POc *masawa(n,) has reflexes in both Western Oceanic and Eastern Oceanic meaning deep ocean or open sea. It appears also to have had the sense open space, clear space and to be etymologically related to POc *sawa(n,) channel, passage (3.5).
POc *masawa(n,) open sea NNG: Bariai madaoan deep ocean NNG: Manam masaoa-saoa far, distant, remote SES: Bugotu maha (V) be deep of sea, (N) the deep sea SES: Areare matwa the open sea SES: Saa matawa the open sea SES: Lau matakwa open sea SES: Arosi matawa open sea far from land NCV: Raga mahava space (time or place) NCV: Lonwolwol meha clear place, sky, air, space, void, open sea NCV: Atchin masaw open sea NCV: Nguna masawa(ga) space between fingers SV: Kwamera (kwn)mahan storage place, space, nothingness, an opening
between the clouds Mic: Mokilese mataw open sea Mic: Woleaian metaw sea, ocean, lagoon, a big body of sea water Mic: Puluwatese metaw deep sea, ocean
94 Meredith Osmond, Andrew Pawley and Malcolm Ross
Polynesian languages reflect another term for ocean:
PPn *moana sea beyond the reef, ocean (Biggs & Clark 1993) Pn: Niuean moana ocean, deep sea Pn: Tongan moana deep sea, sea beyond the reef Pn: Rennellese moana sea beyond the reef, ocean Pn: Samoan moana deep sea, deep water Pn: Tikopia moana sea, esp. deep sea, ocean, as distinct from
inshore waters on and around reef Pn: Maori moana sea Pn: Hawaiian moana ocean, open sea
Ross Clark (pers. comm.) hypothesises that *moana may be derived from POc *masawa(n,), once the final consonant has been lost. He suggests that if we assume *masawa could carry a possessive suffix (as a relational noun, open sea between or open sea off ), then *masawa-a would have given PPn **mahawana. The reduction of **-aw- to *-o- is a common sporadic change. Clark notes a parallel in the treatment of *qasawa-na spouse, which becomes Nuclear Pn *qwaa (unexplained *n > ), but Tongan ohoana, Niuean hoana.
The PCEMP reconstruction in the next set is supported by cognates in the Central Malayo-Polynesian languages Yamdena, Fordata and Kei, and the South Halmahera/Irian Jaya languages Buli and Numfor, all meaning deep or depth. Cognates in Oceanic languages fairly consistently refer to deep water, and most probably to deep water just beyond the reef, i.e. where the sudden change of depth is significant.
PCEMP *laman deep (Blust 1984) POc *laman deep sea beyond the reef Adm: Mussau lamana sea near the shore (cf. malioe deep blue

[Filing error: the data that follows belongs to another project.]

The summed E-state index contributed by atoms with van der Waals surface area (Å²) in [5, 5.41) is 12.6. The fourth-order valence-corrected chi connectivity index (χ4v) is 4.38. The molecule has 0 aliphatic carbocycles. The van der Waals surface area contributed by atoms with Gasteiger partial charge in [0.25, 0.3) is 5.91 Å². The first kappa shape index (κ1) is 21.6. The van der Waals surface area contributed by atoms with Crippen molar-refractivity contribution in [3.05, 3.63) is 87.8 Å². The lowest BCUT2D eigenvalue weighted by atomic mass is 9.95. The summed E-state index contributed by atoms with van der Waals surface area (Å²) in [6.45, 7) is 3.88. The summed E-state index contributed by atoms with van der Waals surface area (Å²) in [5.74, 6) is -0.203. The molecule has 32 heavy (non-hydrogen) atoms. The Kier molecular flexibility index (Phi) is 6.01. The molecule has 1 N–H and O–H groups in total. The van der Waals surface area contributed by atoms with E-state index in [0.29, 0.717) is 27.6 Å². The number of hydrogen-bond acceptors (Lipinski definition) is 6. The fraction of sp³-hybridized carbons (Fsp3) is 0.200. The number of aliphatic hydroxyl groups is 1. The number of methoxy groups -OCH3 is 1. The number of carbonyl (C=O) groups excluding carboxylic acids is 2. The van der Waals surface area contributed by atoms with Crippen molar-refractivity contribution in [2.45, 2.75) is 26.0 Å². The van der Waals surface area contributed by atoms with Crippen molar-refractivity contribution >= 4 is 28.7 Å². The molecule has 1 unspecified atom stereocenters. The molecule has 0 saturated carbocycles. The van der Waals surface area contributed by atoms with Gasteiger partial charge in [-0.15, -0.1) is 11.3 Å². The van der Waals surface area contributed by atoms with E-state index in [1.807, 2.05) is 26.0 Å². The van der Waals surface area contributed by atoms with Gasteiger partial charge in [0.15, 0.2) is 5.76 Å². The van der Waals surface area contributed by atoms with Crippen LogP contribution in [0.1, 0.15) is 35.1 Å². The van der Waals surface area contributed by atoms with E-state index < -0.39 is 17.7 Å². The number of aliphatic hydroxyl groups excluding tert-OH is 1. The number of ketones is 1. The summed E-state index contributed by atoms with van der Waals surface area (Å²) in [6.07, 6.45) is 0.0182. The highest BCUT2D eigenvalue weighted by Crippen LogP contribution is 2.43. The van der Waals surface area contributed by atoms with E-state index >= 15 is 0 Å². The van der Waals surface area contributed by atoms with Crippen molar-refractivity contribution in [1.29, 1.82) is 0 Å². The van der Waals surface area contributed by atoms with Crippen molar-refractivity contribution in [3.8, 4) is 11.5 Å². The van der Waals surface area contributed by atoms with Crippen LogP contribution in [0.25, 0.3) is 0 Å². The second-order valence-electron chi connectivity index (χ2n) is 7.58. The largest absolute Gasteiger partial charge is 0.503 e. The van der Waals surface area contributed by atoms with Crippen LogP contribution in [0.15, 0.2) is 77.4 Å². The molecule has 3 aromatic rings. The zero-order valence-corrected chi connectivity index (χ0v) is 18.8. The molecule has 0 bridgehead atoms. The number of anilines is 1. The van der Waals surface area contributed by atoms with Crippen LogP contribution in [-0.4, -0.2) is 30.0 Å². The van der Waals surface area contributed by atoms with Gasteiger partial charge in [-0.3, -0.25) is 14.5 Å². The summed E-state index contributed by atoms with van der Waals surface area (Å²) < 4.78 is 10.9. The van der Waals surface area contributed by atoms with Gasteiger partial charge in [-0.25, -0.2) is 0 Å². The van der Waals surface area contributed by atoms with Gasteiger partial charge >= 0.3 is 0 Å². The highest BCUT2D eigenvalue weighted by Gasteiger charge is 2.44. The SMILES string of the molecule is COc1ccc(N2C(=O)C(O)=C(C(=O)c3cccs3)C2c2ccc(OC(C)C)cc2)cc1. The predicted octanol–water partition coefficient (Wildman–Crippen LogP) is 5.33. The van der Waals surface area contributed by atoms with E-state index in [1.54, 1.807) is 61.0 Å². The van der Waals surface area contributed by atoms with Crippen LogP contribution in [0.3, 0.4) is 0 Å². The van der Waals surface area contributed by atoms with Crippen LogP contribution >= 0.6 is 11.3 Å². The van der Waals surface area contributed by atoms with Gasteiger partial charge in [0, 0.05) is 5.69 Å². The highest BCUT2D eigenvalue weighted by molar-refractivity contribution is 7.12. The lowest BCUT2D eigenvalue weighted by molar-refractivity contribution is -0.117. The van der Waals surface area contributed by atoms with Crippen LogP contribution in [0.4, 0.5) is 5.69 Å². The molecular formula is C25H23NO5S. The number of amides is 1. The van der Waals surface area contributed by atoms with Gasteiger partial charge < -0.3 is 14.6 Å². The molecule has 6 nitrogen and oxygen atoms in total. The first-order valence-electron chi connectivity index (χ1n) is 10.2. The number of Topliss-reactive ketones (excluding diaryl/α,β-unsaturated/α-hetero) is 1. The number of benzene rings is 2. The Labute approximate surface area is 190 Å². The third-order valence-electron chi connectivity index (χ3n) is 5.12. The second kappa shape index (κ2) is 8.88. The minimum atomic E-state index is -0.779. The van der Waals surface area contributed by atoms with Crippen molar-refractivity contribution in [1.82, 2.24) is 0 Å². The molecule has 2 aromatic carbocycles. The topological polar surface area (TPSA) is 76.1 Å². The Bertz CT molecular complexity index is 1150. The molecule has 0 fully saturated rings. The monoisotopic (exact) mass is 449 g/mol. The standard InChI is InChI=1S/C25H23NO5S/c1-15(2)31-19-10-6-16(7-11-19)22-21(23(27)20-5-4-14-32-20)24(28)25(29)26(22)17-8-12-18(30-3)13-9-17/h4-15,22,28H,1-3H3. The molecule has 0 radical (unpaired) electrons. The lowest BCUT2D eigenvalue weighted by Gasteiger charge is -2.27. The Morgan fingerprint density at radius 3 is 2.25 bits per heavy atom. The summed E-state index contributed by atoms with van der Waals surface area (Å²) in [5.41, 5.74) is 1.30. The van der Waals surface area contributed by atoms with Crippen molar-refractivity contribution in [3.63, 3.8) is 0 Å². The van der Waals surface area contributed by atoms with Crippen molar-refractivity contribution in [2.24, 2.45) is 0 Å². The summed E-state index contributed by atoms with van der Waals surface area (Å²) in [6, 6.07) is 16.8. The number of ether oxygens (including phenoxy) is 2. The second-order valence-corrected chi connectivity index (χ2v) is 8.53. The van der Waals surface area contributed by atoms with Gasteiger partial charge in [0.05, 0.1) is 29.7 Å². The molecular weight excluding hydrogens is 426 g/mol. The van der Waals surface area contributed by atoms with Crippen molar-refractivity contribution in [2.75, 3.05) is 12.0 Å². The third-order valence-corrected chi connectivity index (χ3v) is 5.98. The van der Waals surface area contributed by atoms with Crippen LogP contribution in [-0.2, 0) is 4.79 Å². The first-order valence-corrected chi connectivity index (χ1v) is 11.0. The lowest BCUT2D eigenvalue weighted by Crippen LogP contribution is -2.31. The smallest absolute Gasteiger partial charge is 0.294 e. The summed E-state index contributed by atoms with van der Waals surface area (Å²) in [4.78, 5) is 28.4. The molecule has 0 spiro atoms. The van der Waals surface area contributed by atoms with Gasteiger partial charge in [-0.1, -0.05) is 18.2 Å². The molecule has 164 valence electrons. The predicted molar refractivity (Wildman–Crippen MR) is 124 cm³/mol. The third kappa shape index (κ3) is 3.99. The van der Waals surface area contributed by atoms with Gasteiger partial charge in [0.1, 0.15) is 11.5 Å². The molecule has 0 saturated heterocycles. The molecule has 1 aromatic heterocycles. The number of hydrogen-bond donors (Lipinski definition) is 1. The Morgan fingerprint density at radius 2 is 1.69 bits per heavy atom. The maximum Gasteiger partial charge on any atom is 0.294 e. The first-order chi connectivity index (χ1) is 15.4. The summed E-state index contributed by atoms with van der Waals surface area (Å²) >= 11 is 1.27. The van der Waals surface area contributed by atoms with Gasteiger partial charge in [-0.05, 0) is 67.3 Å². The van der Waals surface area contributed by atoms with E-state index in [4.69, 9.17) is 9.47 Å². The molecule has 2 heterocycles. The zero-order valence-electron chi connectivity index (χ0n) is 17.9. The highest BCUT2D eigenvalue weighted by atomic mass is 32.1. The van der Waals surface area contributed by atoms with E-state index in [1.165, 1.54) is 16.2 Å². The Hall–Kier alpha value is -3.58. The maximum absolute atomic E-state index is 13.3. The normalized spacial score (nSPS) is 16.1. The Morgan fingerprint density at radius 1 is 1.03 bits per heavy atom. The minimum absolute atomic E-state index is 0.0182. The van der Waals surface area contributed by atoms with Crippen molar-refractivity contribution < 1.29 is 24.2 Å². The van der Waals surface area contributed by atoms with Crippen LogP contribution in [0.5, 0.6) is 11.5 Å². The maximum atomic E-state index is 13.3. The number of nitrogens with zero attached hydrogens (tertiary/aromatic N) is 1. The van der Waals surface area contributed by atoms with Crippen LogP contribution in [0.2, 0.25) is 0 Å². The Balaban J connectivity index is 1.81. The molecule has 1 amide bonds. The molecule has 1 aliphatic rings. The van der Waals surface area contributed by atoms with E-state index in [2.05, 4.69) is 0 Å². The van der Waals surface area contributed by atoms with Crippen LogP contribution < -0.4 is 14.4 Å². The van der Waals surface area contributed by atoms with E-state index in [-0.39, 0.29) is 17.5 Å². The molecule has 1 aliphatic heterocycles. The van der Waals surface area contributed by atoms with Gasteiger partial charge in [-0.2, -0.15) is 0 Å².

sea beyond the reef) Adm: Penchal lam deep sea beyond the reef Adm: Loniu laman deep sea just beyond the reef NNG: Gitua laman deep MM: Ramoaaina lman sea, blue water close to shore MM: Tolai lamana deep, of the sea lamana(na) the deep sea, the depth of the sea
MM: Patpatar lam-lamana deep ocean MM: Sursurunga lmn deep MM: Teop namana deep ocean MM: Roviana lamana the ocean; deep, of water SES: Saa lama lake SES: Lau lama pool at low tide in the reef SES: Arosi rama water between reef and shore; long
deep channel in the open sea rama-rama deep water beyond the edge of the reef
NCV: Mota lama open sea SV: Lenakel limwnn deep water
The seascape 95
Listed below are common-noun reflexes of *laur. However, these are few and scattered, and it is possible that this term had no common-noun use in POc. For local-noun uses, see p.239.
PMP *lahud downriver, towards the sea (Dempwolff 1938, Blust 1997) POc *laur sea, seawards NNG: Gedaged lau the high seas, an open unenclosed portion
of the sea MM: Tabar ro-rau sea MM: Tolai lau open sea, horizon; (for bush people)
any place out of sight MM: Nehan laur water SES: Gela lau shore, sea; shorewards, seawards
(from a speaker inland) NCV: Mota lau seashore as opposed to inland; beach as
approached from land NCV: Raga (a)lau on beach, on lee side
PMic *lau pool, pond (Marck 1994:313) Mic: Kosraean l-l pond, shallow lagoon Mic: Kiribati nei pond, pool, swamp, marsh Mic: Satawalese l pool, pond Mic: Carolinian l l all manner of standing water (puddles, pools,
ponds, lakes), typically in reference to fresh water
2.2 Sheltered or open sea
For sheltered or calm water, reflexes of POc *[ma-[d]]rapu still, calm, windless or POc *malino calm were used (for the full cognate sets see Chapter 5, 5.1). In Proto Eastern Oceanic, sheltered seas were referred to as dead (*mate), while open or exposed seas were described as alive (*maqurip). Codrington and Palmer write that this distinction also occurs in Malagasy (1896:205).
PEOc *tasik mate sheltered sea, lee shore SES: Areare si mae quiet sea in the lagoon SES: Lau asi mae area within reef SES: Arosi asi mae lee side of an island SES: Saa esi mae lee shore NCV: Mota tas mate a district of Mota to the leeward where the sea